The loss of this parking is a main concern of members of the public. Staff say that with the exception of three people, all 43 who wrote in regarding the project were outright opposed to the development.
Council took some time to give feedback on the matter.
A major concern from Mayor Karen Elliott involved how close the development was to the CN Rail line.
Staff said there may need to be additional work on the project design, given the closeness of the proposed facilities to the railway.
CN guidelines ask for a 15-metre setback away from the closest residential units. The rail also seeks an earthen berm with an acoustical fence atop of it in between.
Staff said at least one of the lots may have to be redesigned to accommodate these guidelines.
"I can't really see the benefit to the folks living there," said Elliott. "Their public realm basically backs onto a railroad or a crash wall, which doesn't seem like it hits the bar for me in terms of liveability."
She said the development should respect the rail corridor setbacks.
Elliott said train traffic is likely to increase in the future.
"Trains can idle there for quite some time — really worried about the fumes that will go up and into people's homes in those locations," she said.
There's also the possibility of noise concerns, she added.
Elliott said that any affordable housing in this development should be based on income, not on the market price.
Coun. Chris Pettingill said that he would like to see the number of cars and parking in the area substantially reduced.
"I would prefer to see a lot fewer parking spots here and a lot more expectation and clarity that this is not a place for people with lots of cars," said Pettingill. "You come here without a car if you want to live here."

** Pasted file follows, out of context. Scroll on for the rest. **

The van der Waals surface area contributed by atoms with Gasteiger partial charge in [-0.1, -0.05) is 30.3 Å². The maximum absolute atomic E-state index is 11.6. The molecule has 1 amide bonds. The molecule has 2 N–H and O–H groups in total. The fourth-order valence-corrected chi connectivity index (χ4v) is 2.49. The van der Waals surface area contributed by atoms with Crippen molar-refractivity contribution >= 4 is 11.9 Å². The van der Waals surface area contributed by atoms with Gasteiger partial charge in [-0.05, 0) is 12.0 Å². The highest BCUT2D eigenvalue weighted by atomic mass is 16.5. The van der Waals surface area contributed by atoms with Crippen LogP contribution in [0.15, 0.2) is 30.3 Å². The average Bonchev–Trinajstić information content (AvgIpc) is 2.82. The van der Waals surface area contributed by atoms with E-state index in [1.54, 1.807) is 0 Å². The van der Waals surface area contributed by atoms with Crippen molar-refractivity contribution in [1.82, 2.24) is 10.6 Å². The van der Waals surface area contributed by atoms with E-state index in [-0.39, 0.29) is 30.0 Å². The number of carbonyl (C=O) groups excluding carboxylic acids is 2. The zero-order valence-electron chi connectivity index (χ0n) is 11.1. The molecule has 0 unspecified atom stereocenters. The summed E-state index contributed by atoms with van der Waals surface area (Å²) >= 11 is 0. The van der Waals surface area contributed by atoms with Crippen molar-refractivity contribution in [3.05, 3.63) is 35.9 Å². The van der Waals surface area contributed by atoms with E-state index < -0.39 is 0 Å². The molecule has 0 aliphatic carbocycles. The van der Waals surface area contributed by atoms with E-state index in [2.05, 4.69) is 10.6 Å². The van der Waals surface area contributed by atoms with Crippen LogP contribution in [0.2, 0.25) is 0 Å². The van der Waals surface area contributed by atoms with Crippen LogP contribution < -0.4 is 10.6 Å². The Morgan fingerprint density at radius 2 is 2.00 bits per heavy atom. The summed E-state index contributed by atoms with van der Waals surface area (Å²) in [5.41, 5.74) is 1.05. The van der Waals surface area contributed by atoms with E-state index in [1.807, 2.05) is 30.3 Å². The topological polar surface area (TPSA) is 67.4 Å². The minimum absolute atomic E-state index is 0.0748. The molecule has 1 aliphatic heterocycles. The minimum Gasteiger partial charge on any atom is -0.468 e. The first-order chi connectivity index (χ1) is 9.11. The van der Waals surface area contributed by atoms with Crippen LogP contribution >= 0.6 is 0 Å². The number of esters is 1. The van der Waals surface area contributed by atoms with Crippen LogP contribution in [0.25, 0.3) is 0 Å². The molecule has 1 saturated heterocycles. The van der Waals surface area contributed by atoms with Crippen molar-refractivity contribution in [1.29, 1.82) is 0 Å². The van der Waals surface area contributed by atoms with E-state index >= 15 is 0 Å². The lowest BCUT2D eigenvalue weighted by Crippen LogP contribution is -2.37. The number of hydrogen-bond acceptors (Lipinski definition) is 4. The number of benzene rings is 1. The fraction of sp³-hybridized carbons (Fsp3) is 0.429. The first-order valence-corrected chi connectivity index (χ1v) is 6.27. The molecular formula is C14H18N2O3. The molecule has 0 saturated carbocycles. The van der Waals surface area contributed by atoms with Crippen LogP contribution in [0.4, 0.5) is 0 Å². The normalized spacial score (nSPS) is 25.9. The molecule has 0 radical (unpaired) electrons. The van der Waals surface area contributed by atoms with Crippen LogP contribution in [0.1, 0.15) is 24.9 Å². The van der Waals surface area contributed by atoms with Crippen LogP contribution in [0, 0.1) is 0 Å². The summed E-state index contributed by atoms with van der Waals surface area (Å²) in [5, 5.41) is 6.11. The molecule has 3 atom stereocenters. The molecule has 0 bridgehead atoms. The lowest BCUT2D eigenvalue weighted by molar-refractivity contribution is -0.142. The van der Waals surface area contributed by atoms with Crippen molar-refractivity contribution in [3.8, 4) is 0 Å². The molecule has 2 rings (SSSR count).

He also added there should be no fossil fuel infrastructure in the development. The facilities should support electric vehicles and have zero emissions.
Coun. Armand Hurford was concerned, among other things, about viewscapes.
Hurford said it was crucial to preserve the views of Squamish, and noted he particularly valued being able to see Mt. Garibaldi and the Stawamus Chief.
"I didn't feel enough attention was paid to that so far," he said.
Coun. Doug Race noted that it would be ideal if the facility had variations on its design and massing, rather than just being a monolithic wall of buildings.
He said this project might be the first opportunity to consider an ownership — rather than rental — model for affordable housing.
Race noted it would be hard to tie a one-time price to income, but some organizations like BC Housing would likely have models regarding affordable ownership practices.
Coun. John French advocated for some kind of public art to be included in the project.
Staff said they would confer with the developer to address some of the feedback, especially with regard to CN Rail's guidelines.
A public information meeting is expected to be scheduled after these details have been ironed out.